Tips for smooth co-parenting this summer

By |2022-04-04T18:44:19+00:0018 Jun 2018|Categories: News|


Your children are likely nearing the end of their 2017-2018 California school year. Soon, summer break will be upon you. If this year will be the first summer your family has had since your divorce, you may encounter some co-parenting challenges along the way.

Perhaps a judge spoke to you at some point regarding the fact that most children fare best in divorce when they spend a lot of time with each parent. So long as your particular situation doesn’t involve extenuating circumstances that would make that a detriment, you may want to discuss the approaching summer break with your former spouse and review the the parenting plan so you can avoid major problems. It’s also a good idea to keep support information easily accessible in case things don’t go as planned.

Cooperation and clear communication are keys to success

You can’t predict exactly how your entire summer will unfold; in fact, plan as you might, you really have no way of knowing what tomorrow may bring, much less the rest of your summer. However, the following practical ideas may be useful as you try to avoid post-divorce parenting problems during summer and beyond:

  • Your existing court order may already specify certain dates, such as birthdays or holidays, where your children are scheduled to be with one parent or the other. Summer time does not automatically give license for deviating from a court order.
  • If you haven’t done so already, you may want to touch base with your former spouse to discuss any special trips or day-plans you have in mind that would include taking your kids out of California or would simply be a change from the typical co-parenting plan you and your ex currently share.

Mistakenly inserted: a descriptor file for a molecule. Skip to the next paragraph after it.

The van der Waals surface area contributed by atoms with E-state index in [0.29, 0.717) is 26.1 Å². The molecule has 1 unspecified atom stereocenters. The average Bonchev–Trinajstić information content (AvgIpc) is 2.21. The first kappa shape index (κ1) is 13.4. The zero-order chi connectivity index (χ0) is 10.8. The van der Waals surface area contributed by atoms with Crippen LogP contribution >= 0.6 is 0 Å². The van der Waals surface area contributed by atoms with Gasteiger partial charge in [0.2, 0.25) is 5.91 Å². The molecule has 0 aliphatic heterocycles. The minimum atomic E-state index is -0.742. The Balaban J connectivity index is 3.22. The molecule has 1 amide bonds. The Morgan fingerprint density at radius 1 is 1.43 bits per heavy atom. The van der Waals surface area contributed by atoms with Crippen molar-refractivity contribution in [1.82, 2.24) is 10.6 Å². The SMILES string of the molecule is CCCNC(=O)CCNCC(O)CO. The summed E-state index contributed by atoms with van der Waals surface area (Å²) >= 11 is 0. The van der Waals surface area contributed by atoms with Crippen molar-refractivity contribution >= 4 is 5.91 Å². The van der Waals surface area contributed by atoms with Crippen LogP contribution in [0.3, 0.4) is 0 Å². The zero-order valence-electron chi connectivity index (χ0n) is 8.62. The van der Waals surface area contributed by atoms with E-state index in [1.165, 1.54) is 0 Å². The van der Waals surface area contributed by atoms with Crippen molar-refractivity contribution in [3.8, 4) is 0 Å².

• Summer time often includes spontaneous adventures. It’s better for your kids in the long run if you are willing to be flexible and compromise as needed, such as if their other parent contacts them out of the blue, wanting to take them to a carnival or out for ice-cream at a time that was not scheduled as a visit. As in all situations, accommodations should be within reason.
  • If your kids will be attending camp or will need money for other summer expenditures, you’ll definitely want to work out a plan regarding how much each parent will be providing toward the expenses. This can get pretty tricky if there’s an existing child support order, but summer costs create added financial strain.
  • You may have to interact with your ex more often in summer than throughout the rest of the year. Your children will cope better if you avoid speaking negatively about their other parent and if both parents try their best to get along as well as possible for the kids’ sake.
  • Avoid falling into competition between parents. Although summer is a time for rest and relaxation and a perfect opportunity for you to build new, happy memories with your children, it’s not a test to determine which parent is the most fun.

Support is available

It can be very emotionally upsetting for kids if a parent keeps canceling visits or doesn’t keep his or her word regarding a custody or visitation arrangement. If your spouse refuses to obey a court order or somehow tries to undermine your rights in your parent/child relationship, you can take immediate legal steps to rectify the situation. Talk to an experienced family law attorney if this happens to you and your family.

About the Author:

Dorie Anne Rogers - The Law Offices of Dorie A. Rogers, APC
Dorie A. Rogers, a Family Law Specialist, Certified by the State Bar of California, has been an attorney since 1981 with an exclusive family law practice located in Orange County. She is accepting dissolution cases with support and property issues including the use of forensics to ascertain business value, community interests and to establish monthly case flow analysis. Ms. Rogers has substantial experience in high conflict custody litigation involving sophisticated psychological issues. She drafts premarital and postmarital agreement designed to define and establish parties' separate and community property interests. Paternity cases and domestic violence matters are considered part of her practice. Ms. Rogers is a court-approved and court-appointed to represent minor children.Ms. Rogers consults with individuals concerned about entering or exiting a relationship. She advises effective strategies for dissolution or premarital planning. Knowledge is power and good planning affords better results.Specialties: Family Law Specialist, Certified by the State Bar of California
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